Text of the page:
One of the year’s best-reviewed and most-Oscar-nominated films, The Favourite, features a memorably weird dance sequence to a live recitation of a Handel concerto. While the choreography in that scene is intentionally anachronistic, the gilded setting and extravagantly orchestrated presentation are certainly not. The Favourite is set in the early-18th-century court of Queen Anne, and it is entirely reasonable that the British monarchy of the time would have reveled to the sounds and movement of the Baroque era, notably the sort of opera-ballets that continue to be performed today by conductor William Christie and his ensemble, Les Arts Florissants. Christie and his crew will be staging a pair of classical music and dance works first performed in the 1750s by the French composer Jean-Philippe Rameau for an extremely limited engagement at BAM’s Howard Gilman Opera House.
The circumstances of the Baroque era will resonate as all too familiar today; despite a grave gap between the few haves and the many have-nots, the wealthy ruling class found increasingly ostentatious means to flaunt their riches with outrageously rococo art, awe-inspiring architecture, and operatic music and balletic dance so densely and complexly crafted that it required the training of a specialized artist class to properly perform it. These pieces would often take the theme of the pastoral, romanticizing the rustic life of the peasantry and intertwining the bucolic with the mythological to add drama. Rameau was France’s leading composer of these sorts of opera, which Christie’s troupe presents, in the style of the time, without barrier between orchestra, singers, and dancers. The entirety of the evening’s performance takes place on a singular plane, allowing for a sweetly homely staging and giving occasion for unlikely and intimate interaction between, say, instrumentalist and solo dancer.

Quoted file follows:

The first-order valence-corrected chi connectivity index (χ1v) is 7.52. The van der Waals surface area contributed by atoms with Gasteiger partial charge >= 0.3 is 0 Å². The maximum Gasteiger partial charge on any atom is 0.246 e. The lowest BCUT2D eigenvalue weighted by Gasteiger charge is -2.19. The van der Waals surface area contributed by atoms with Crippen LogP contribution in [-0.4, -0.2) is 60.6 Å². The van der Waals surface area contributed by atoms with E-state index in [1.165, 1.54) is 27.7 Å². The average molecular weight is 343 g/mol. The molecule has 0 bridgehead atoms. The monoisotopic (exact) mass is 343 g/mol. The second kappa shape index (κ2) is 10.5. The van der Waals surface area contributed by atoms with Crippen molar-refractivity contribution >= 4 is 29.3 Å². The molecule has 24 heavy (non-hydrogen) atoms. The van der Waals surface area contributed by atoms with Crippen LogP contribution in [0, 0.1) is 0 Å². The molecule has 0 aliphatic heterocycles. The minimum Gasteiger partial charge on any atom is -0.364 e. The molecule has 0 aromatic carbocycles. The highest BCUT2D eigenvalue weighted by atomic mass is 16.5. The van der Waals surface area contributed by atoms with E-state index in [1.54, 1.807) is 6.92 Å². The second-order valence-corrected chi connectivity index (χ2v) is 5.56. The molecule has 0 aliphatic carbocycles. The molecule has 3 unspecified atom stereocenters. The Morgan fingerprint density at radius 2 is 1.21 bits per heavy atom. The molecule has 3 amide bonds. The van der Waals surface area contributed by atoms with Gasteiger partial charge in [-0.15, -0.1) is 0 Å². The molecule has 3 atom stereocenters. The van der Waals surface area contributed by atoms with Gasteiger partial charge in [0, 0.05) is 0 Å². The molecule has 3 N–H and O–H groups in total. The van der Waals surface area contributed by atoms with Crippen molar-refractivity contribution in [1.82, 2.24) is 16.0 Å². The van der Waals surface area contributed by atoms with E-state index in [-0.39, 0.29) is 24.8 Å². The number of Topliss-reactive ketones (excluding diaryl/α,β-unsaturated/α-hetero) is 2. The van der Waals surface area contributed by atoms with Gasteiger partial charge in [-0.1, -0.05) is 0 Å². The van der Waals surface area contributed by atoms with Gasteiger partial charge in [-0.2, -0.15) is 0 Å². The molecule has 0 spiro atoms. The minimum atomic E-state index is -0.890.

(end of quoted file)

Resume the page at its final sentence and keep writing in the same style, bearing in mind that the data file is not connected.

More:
Rameau, Maître à Danser (Rameau, Dancing Master) showcases two of the composer’s most beloved works: the meet-cute romance Daphnis et Églé and La Naissance d’Osiris, an allegory commemorating the birth of Louis XVI presented via the metaphor of the genesis of the Egyptian god Osiris. Les Arts Florissants is celebrating its 40th anniversary in 2019 and, though the company doesn’t often tour the United States outside of New York, it has long been acknowledged as among the most respected and skilled practitioners of the 18th-century European classical tradition. You won’t want to miss this rare opportunity to indulge in the most sumptuous sort of Western high culture and to experience the sounds and sights of the French Baroque given new life by masters of the form.
Rameau, Maître à Danser
Brooklyn Academy of Music
Howard Gilman Opera House
30 Lafayette Avenue, Fort Greene
Friday, March 1—Sunday, March 3
7:30 p.m. on March 1 and 2; 3:30 p.m. on March 3
Tickets start at $30